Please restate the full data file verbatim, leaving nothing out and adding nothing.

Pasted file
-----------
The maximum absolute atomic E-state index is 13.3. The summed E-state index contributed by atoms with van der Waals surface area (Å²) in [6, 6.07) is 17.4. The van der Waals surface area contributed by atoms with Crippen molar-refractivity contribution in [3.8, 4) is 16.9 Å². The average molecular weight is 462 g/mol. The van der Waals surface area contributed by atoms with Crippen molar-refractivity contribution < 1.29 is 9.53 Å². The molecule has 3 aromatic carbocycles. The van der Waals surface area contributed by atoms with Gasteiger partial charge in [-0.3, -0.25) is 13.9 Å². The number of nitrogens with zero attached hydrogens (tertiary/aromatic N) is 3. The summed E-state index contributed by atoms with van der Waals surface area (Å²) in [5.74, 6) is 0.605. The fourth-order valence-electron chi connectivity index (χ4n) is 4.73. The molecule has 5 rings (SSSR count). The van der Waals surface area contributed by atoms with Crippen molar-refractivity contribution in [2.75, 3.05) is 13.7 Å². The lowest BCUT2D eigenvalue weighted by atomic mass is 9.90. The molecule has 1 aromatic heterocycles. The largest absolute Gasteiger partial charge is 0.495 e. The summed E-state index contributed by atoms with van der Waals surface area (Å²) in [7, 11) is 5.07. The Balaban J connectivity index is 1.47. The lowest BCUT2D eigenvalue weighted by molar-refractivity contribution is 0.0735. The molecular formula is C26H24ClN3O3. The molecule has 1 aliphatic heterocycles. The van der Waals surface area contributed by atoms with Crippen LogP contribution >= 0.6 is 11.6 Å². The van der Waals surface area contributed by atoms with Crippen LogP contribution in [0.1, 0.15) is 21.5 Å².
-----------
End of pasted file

The maximum absolute atomic E-state index is 13.3. The summed E-state index contributed by atoms with van der Waals surface area (Å²) in [6, 6.07) is 17.4. The van der Waals surface area contributed by atoms with Crippen molar-refractivity contribution in [3.8, 4) is 16.9 Å². The average molecular weight is 462 g/mol. The van der Waals surface area contributed by atoms with Crippen molar-refractivity contribution < 1.29 is 9.53 Å². The molecule has 3 aromatic carbocycles. The van der Waals surface area contributed by atoms with Gasteiger partial charge in [-0.3, -0.25) is 13.9 Å². The number of nitrogens with zero attached hydrogens (tertiary/aromatic N) is 3. The summed E-state index contributed by atoms with van der Waals surface area (Å²) in [5.74, 6) is 0.605. The fourth-order valence-electron chi connectivity index (χ4n) is 4.73. The molecule has 5 rings (SSSR count). The van der Waals surface area contributed by atoms with Crippen molar-refractivity contribution in [2.75, 3.05) is 13.7 Å². The lowest BCUT2D eigenvalue weighted by atomic mass is 9.90. The molecule has 1 aromatic heterocycles. The largest absolute Gasteiger partial charge is 0.495 e. The summed E-state index contributed by atoms with van der Waals surface area (Å²) in [7, 11) is 5.07. The Balaban J connectivity index is 1.47. The lowest BCUT2D eigenvalue weighted by molar-refractivity contribution is 0.0735. The molecular formula is C26H24ClN3O3. The molecule has 1 aliphatic heterocycles. The van der Waals surface area contributed by atoms with Crippen LogP contribution >= 0.6 is 11.6 Å². The van der Waals surface area contributed by atoms with Crippen LogP contribution in [0.1, 0.15) is 21.5 Å².